Microfluidic systems that move and mix tiny amounts of liquids are used in laboratories for biotechnology, chemistry, and even the development of inkjet technology. Frequently, microfluidic devices are integrated into a single "lab on a chip" but fabricating such systems can be costly and time-consuming. Now, MIT researchers are using customized LEGO bricks to make a modular microfluidics platform. Their prototype system "could be used to manipulate biological fluids and perform tasks such as sorting cells, filtering fluids, and encapsulating molecules in individual droplets." From MIT:
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To demonstrate modularity, (mechanical engineering grad student Crystal) Owens built a prototype onto a standard LEGO baseplate consisting of several bricks, each designed to perform a different operation as fluid is pumped through. In addition to making the fluid mixer and droplet generator, she also outfitted a LEGO brick with a light sensor, precisely positioning the sensor to measure light as fluid passed through a channel at the same location.
Owens says the hardest part of the project was figuring out how to connect the bricks together, without fluid leaking out. While LEGO bricks are designed to snap securely in place, there is nevertheless a small gap between bricks, measuring between 100 and 500 microns. To seal this gap, Owens fabricated a small O-ring around each inlet and outlet in a brick.
“The O-ring fits into a small circle milled into the brick surface. It’s designed to stick out a certain amount, so when another brick is placed beside it, it compresses and creates a reliable fluid seal between the bricks.
Lego's new Star Wars Millennium Falcon set is the largest model kit the company has ever sold. It contains 7,500 pieces and retails from Lego.com for $800. It's sold out for now though, but you can get one from a scalper on Amazon for $1,800. Or you can watch Benjamin Große's video above of him building the kit, 20 hours compressed to less than two minutes.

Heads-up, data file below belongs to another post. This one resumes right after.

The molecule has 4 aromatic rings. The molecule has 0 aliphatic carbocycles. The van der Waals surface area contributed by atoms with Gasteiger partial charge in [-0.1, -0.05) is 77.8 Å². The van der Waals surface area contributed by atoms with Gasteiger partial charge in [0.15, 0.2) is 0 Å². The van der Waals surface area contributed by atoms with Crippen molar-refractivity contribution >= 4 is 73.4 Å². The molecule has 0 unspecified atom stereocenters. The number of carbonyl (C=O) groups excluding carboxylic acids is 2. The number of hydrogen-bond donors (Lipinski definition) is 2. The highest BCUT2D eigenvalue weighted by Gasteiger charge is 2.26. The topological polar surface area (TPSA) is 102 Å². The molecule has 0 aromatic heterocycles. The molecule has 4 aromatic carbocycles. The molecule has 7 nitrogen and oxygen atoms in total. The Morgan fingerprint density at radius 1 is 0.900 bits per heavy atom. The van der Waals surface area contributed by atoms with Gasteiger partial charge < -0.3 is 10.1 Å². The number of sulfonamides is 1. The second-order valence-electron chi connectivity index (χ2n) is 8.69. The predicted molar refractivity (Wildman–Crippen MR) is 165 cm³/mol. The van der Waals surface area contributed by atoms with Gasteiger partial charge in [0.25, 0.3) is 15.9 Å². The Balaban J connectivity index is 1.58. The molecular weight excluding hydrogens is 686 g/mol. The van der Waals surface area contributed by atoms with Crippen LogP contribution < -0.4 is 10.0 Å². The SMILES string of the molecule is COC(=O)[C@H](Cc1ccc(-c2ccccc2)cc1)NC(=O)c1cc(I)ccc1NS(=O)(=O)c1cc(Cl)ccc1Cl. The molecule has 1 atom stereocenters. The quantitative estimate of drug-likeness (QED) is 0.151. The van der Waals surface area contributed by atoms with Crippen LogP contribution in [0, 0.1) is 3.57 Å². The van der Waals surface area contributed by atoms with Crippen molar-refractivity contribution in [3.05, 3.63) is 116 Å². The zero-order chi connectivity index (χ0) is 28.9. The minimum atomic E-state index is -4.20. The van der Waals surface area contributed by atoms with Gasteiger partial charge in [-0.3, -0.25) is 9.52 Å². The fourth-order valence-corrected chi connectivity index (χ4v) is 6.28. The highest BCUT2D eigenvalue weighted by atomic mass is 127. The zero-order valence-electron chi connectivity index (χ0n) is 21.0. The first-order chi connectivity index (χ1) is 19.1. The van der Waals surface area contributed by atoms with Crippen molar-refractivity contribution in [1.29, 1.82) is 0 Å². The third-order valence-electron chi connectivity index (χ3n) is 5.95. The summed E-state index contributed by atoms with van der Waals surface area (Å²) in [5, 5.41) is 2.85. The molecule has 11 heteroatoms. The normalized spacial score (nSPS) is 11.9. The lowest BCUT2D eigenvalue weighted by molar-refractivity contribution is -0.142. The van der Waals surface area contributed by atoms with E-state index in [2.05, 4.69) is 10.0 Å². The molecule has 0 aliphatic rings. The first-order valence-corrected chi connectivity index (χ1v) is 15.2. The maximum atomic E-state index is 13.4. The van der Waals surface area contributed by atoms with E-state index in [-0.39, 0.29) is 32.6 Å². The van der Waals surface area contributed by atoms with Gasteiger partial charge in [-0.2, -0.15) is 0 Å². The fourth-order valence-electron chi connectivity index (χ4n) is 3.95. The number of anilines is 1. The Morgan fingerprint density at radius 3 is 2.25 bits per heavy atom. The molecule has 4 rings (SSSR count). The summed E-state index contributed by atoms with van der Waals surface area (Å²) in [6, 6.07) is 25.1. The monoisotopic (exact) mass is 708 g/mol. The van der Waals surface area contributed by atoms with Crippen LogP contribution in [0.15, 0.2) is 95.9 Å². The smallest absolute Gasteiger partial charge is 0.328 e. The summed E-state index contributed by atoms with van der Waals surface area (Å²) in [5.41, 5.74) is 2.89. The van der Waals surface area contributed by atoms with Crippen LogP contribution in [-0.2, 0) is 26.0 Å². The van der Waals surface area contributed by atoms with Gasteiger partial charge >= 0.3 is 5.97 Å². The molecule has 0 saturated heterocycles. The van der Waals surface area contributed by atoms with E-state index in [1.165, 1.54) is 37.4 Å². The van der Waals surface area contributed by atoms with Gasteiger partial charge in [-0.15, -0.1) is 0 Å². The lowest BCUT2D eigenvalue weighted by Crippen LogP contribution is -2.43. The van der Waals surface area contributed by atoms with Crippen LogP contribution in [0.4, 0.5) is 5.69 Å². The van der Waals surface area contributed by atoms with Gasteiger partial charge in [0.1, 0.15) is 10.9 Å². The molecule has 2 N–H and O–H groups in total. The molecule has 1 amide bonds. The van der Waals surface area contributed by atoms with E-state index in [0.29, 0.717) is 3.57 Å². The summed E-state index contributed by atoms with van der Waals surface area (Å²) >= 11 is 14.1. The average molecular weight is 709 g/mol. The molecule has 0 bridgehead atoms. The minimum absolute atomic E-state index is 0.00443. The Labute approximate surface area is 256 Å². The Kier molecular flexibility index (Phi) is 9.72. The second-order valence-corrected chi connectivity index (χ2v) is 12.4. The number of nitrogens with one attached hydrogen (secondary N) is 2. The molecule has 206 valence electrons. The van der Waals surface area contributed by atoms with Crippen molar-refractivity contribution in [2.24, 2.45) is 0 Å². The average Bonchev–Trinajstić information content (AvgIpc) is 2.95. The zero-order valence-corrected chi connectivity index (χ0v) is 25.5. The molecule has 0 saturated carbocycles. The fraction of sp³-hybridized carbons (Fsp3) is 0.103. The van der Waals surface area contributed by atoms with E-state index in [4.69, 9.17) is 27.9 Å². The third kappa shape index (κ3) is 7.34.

Last year Polish graphic designer Michał Kulesza completed not one, but two daily Lego projects. For the first half of the project, he spend 135 days photographing everyday objects transformed into Legos. Kulesza writes, “[In the project] simple everyday objects are connected (or totally inverted) into Lego bricks. In this way I created different grotesque or even absurd daily situations. I took photos in minimal composition and every time I showed new ideas. In my work I just wanted to make people smile.”
For the second half of the project, Kulesza was accidentally “transformed” into a Lego figure and photographed himself in everyday situations.
My kids haven't played with Legos in years but somehow the tiny bricks manage to crawl out of the woodwork, waiting for me like caltrops on a dark road. The pain such a tiny colorful piece of plastic can cause for a bare foot is truly indescribable. This episode of "Today I Found Out" explains why.
(via Laughing Squid)
Shubham Banerjee, a seventh grader in Santa Clara, California, invented a Lego Mindstorms-based Braille printer called the Braigo. He's declared his intention to release his printer -- which costs about $350, much less than traditional $2000+ Braille printers -- as open source hardware so that it can be improved by a wider developer community. Read the rest
A Hal Pomeranz from 2010 suggests a great way to teach TCP/IP header structure to students: he builds header diagrams out of legos, then mixes them up and has the students reconstruct them.
The use of color here really highlights certain portions of the packet header. For example, the source and destination addresses and ports really jump out. But there are some other, more subtle color patterns that I worked in here. For example, if you look closely you’ll see that I matched the color of the ACK bit with the blue in the ACK number field. Similarly the colors of the SYN bit and the sequence number match, as do the URG bit and urgent pointer field.
Actually I wish I had a couple of more colors available. Yes, Lego comes in dozens of colors these days, but they only make 2×8 blocks (aka one “Lego Byte”) in six colors: White, Black, Red, Yellow, Blue, and Beige.
So while I tried to use Beige exclusively for size fields, Red for reserved bits, Yellow for checksums, and so on, I ultimately ended up having to use these colors for other fields as well– for example, the yellow sequence number fields in the TCP header. Maybe I should have just bought a bunch of “nibbles” (2×4 blocks) in other colors and not been so choosy about using full “Lego Bytes”.
Since 2010, the lego patent has expired and cheapish wire-extrusion 3D printing has become a reality -- and there's cool procedural models for generating arbitrary-sized bricks and labelling them with arbitrary type. Read the rest